Instead of listening to what people say, watch what they do. There can be quite a chasm between what people say they’re about and who they actually are. They’ll say they’re for this or that, that they’re against this or that, but when push comes to shove it turns out their principles are really just hobbies. They practice situational ethics. They’ve got reasons –oh, really good reasons – why they didn’t say anything, didn’t raise their hand, didn’t make a fuss.
In a profile about me in Robert Edward’s The King’s Necktie, I talked about the importance of fighting for our fragile democracy, standing against racism, misogyny, xenophobia, anti-Semitism, and how that can often be as simple as having difficult conversations. I believe that if a person votes for, supports, a man who has unequivocally shown himself to be racist, xenophobic, homophobic, misogynist and ant-Semitic that person is supporting those beliefs and the consequences that spring from them. At best that person is tolerating those beliefs and their all-to-dangerous outcomes. That person may not say racist things (well, not in front of you), but again, what people do is more revealing than what they say, and that person’s actions speak volumes. But so do the actions of those principled people say one thing in some situations but do another. Or rather, do nothing. Lips are sealed, butts stay in seats. Because it would be hard? Ineffective? Futile? So, our principles are dismissed, lie unused, when it’s not easy, or when the tide is against us?
Philosophy calls this situational ethics, and I would certainly argue that sure, in some situations situational ethics are appropriate. For example, let’s say my colleague Bob is against murder, but if he sees you coming at him with a knife he’ll more than happily murder you first. His self-defense warrants situational ethics. Now, what if Bob is against adultery but nonetheless one day Bob is unfaithful. He knew it was wrong but he was drunk and she was pretty and fill-in-the-blank. Bob’s an impulsive guy. He doesn’t tell his wife because he doesn’t want to upset her. Bob’s a nice guy. And Bob doesn’t want to get into trouble. Bob’s a scared guy. That’s situational ethics too. Truth be told, I like Bob a lot. He’s smart, really nice, fun to be around, and a wonderful co-worker. I’d give Bob a kidney if he needed one. But I don’t trust Bob. I don’t trust Bob because I know that in some uncomfortable situations Bob has no problem being full of shit. He tells himself he’s not a liar, because technically he hasn’t told a lie. He’s lying by omission. Um…I don’t care, I don’t trust Bob.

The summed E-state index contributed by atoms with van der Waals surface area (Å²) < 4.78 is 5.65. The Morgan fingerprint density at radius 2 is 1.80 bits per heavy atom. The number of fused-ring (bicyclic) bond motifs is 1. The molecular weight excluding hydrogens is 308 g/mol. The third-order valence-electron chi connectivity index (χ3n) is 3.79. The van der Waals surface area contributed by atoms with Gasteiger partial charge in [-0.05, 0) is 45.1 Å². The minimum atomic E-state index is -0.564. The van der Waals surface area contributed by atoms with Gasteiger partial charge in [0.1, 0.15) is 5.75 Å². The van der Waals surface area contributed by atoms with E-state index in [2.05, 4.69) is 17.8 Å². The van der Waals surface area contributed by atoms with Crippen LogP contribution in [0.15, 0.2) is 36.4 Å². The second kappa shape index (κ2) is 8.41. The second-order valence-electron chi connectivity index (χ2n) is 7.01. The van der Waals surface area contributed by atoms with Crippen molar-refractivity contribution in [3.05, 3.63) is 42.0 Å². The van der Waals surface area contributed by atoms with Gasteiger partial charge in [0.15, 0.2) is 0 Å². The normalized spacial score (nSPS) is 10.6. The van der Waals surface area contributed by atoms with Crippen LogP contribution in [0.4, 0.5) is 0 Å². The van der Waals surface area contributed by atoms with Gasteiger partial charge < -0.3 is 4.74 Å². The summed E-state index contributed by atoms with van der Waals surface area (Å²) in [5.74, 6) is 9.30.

I didn’t meet my half-sister until we were both over 50. She came to town for a few days, and on the last day of her visit we went to lunch and she told me I apologized too much and it was really annoying. It may seem strange, but I felt overcome with love. As much as I don’t like being annoying, I was so grateful for her gift telling me I was annoying. More than wanting to be nice and be comfortable, she wanted to be my sister. She wanted to help me. She wanted to do the loving thing. Now, when my sister says she loves me, I believe her, because her actions spoke so much louder than the phrase. Whatever else my sister may be, she takes honesty seriously, she takes love seriously. She took me seriously.
The other day I told someone very close to me that I can’t really trust him when I asks him what he thinks of something I’m doing or wearing because I know he’s too afraid to tell me the truth. Even though I won’t get mad, or I may or may not just change my clothes, he’s afraid to be honest. He probably tells himself he’s being nice, but I know he’s just being afraid. There are other important people in my life about whom I feel the same. I may love them, but they’ve robbed me of the comfort of being able to trust them. Being nice or being polite is often the veil people use for being dishonest, lying by omission, or avoiding conflict. Speaking for myself, I’m much more afraid of a lack of honesty than a lack of conflict. Discourse isn’t scary to me, but dishonesty is. I’m not afraid of feedback, criticism or counsel. I don’t always like it, and I don’t always act on it, but I appreciate the care, concern and especially the respect that comes with it.
Like everyone, I’ve had arguments and difficult, awkward conversations and we’ve all lived to tell the tale. Much of the time situations end up being better, I end up being better for them. But maybe I find dishonesty such a threat because I’ve experienced the real and lasting pain it can bring. Having been betrayed by people you love, you end up struggling with trust. It’s a horrible feeling, and it’s exhausting. I can’t relax amidst polite chitchat, give me ruthlessly honest straight talk any day. I want to live in a world free of bullshit and genteel hypocrisy. My friends know they can trust me if I say that dress looks great because they know I’ll tell them if it looks horrible. They know they can trust my relationship advice because I won’t pretend to like their partner if I don’t. They know I’ll point out each and every red flag, no matter how mad they get. My honesty isn’t rudeness, it’s evidence of my love and respect.
This is what I like about dames. They give it to you straight. Life’s too short, and frankly, life’s too damn hard for bullshit. For me, this goes for dealing with the people you care about, and for standing up for your principles and values. They’re called values because you value them. Just like the people you hold dear, some things are too precious to attend to sometimes and abandon when they’re inconvenient.
If you think honesty hurts, I’m here to tell you that dishonesty hurts way more. And if you think standing up for other people is risky, we all know that not standing up for them is way more perilous — for everyone.